The iPad’s limitations extend beyond classic office productivity tasks. I just tried to build an itinerary for a long postponed road trip, driving all the way from Key West Florida to Palo Alto. On a Mac, you can easily “print to PDF” to produce a map for each leg of the trip. Then you use the wonderful Preview app (I salute its author and dedicated maintainer) to emend unneeded pages, drag and drop, combine and rearrange the PDF files into a single document. Don’t try this on an iPad: How would you “print-to-PDF” a map page, let alone combine such pages?

Despite the inspiring ads, Apple’s hopes for the iPad overshot what the product can actually deliver. Although there’s a large numbers of iPad-only users, there’s also a substantial population of dual-use customers for whom both tablets and conventional PCs are now part of daily life.

I see the lull in iPad sales as a coming down to reality after unrealistic expectations, a realization that iPads aren’t as ready to replace PCs as many initially hoped.

In his introduction of the iPad in January, 2010, Jobs himself seemed a bit tentative when positioning his latest creation. Sitting in the Le Corbusier chair, Jobs stated that his new tablet would have to “find its place between the iPhone and the Mac”.

This “in-between place” is still elusive.

Microsoft tried to find that “in-between place”, and we know how well that worked. For the Redmond company, the iPad’s limitations were an opportunity: Simply emulate the charm and intuitiveness of the market-leading tablet and cater to the needs of the “professional” user. With its touch interface and keyboard, the Surface device sounded like the solution that had eluded Microsoft’s earlier PC Tablets. In the field, customers didn’t like the dueling interfaces, nor the introduction of layers of complexity where simplicity had been promised. Surface tablets didn’t move the revenue needle and cost Microsoft a $900M write-down.

The iPad represents about 20% of Apple’s revenue; allowing iPad numbers to plummet isn’t acceptable. So far, Apple’s bet has been to keep the iPad simple, rigidly so perhaps, rather than creating a neither-nor product: No longer charmingly simple, but not powerful enough for real productivity tasks. But if the iPad wants to cannibalize more of the PC market, it will have to remove a few walls.

Specifically, the iPad is a computer, it has a file system, directories, and the like — why hide these “details” from users? Why prevent us from hunting around for the bits and bobs we need to assemble a brochure or a trip itinerary?

None of this is news to Apple execs, but they also know that success doesn’t depend on What, on a simple feature list. The next step in iPad growth will depend on How new features are integrated into the user experience. It’s a tricky game of the Best of Both Worlds…and it tripped up Microsoft.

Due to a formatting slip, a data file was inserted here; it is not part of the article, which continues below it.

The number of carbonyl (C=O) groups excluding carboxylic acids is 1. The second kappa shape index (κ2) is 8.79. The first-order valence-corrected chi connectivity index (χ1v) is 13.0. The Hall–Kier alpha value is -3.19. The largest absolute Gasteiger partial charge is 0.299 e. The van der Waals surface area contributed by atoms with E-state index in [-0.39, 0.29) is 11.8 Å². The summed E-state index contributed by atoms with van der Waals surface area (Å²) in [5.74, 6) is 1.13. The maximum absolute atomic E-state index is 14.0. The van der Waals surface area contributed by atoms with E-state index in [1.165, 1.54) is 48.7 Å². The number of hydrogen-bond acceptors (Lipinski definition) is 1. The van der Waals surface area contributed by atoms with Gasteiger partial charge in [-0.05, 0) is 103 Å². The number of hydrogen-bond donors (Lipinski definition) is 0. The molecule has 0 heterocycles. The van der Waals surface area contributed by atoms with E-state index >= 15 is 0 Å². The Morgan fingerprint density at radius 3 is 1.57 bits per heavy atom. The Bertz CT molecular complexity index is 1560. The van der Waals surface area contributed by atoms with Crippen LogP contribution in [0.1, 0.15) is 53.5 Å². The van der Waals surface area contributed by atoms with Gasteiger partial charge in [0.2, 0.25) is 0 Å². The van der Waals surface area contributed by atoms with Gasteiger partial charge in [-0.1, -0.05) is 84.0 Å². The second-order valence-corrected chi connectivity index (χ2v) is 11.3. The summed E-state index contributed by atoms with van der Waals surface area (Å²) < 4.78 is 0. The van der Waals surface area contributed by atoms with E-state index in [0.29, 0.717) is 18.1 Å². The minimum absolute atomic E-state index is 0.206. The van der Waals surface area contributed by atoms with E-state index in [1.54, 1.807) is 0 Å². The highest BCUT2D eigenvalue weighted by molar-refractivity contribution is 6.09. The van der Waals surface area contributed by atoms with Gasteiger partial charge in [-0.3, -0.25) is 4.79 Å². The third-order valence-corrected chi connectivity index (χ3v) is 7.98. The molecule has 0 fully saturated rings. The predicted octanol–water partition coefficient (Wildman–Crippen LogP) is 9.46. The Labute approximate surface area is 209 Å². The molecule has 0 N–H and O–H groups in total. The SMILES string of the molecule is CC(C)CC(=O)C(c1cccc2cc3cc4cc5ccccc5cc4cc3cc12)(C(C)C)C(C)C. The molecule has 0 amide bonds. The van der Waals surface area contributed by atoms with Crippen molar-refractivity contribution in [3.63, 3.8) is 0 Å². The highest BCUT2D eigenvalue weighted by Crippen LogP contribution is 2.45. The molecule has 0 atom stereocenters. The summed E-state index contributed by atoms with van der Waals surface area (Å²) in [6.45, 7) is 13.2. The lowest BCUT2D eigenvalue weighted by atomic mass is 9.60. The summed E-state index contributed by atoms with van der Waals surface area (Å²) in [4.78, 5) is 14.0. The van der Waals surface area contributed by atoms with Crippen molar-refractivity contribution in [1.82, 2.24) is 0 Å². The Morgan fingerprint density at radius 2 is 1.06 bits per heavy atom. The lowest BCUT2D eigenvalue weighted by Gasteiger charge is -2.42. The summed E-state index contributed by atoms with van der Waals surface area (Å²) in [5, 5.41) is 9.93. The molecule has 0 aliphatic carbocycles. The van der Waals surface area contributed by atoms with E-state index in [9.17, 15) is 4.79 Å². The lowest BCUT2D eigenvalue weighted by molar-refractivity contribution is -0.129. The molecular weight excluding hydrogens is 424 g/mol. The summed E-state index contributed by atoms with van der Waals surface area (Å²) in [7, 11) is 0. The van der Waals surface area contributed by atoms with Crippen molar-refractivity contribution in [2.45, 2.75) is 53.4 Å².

When will we know? I have no idea. Perhaps at the WWDC this coming June.

JLG@mondaynote.com

Religion is a safer bet than Facebook

 

Facebook’s incredible global reach and success appear to forestall challenges. In the long run, though, the social network’s growth and its frantic quest for new revenue sources raise questions. (First of two articles)    

Casting doubt on Facebook’s future is like going to Rome and questioning the existence of God. It’s not the right venue to do so. First, you can’t argue with figures, they’re overwhelming. Each institution features about the same number of devotees: 1.2 billion across the world. As for financials, Facebook’s annual report shows strong growth and wealth: $7.8bn in revenue for 2013 (+ 55% vs 2012), net income at $1.5bn and a $11bn cash pile. As for the Catholic Church, since it doesn’t not issue financial statements, we are left to guesstimates. Two years ago, a story in the Economist provided a back-of-the-envelope calculation putting the operating budget of the American Catholic Church alone to $170bn, the bulk being health and educational institutions, with $11bn for parishes where hardcore users are – which, for that part, is much better than Facebook.

Why, then, question Facebook’s future? Mainly for two reasons: ARPU evolution and diversification.

Let’s look at a few metrics. The most spectacular is the Monthly Active Users (MAUs) base: 1.23 billion people for the entire world. An interesting way to look at that number is to break down the global MAUs into geographic zones and combine those with ARPU numbers (calculated from the quarterly figures stated in the annual report). The results look like this:

316_facebook_arpu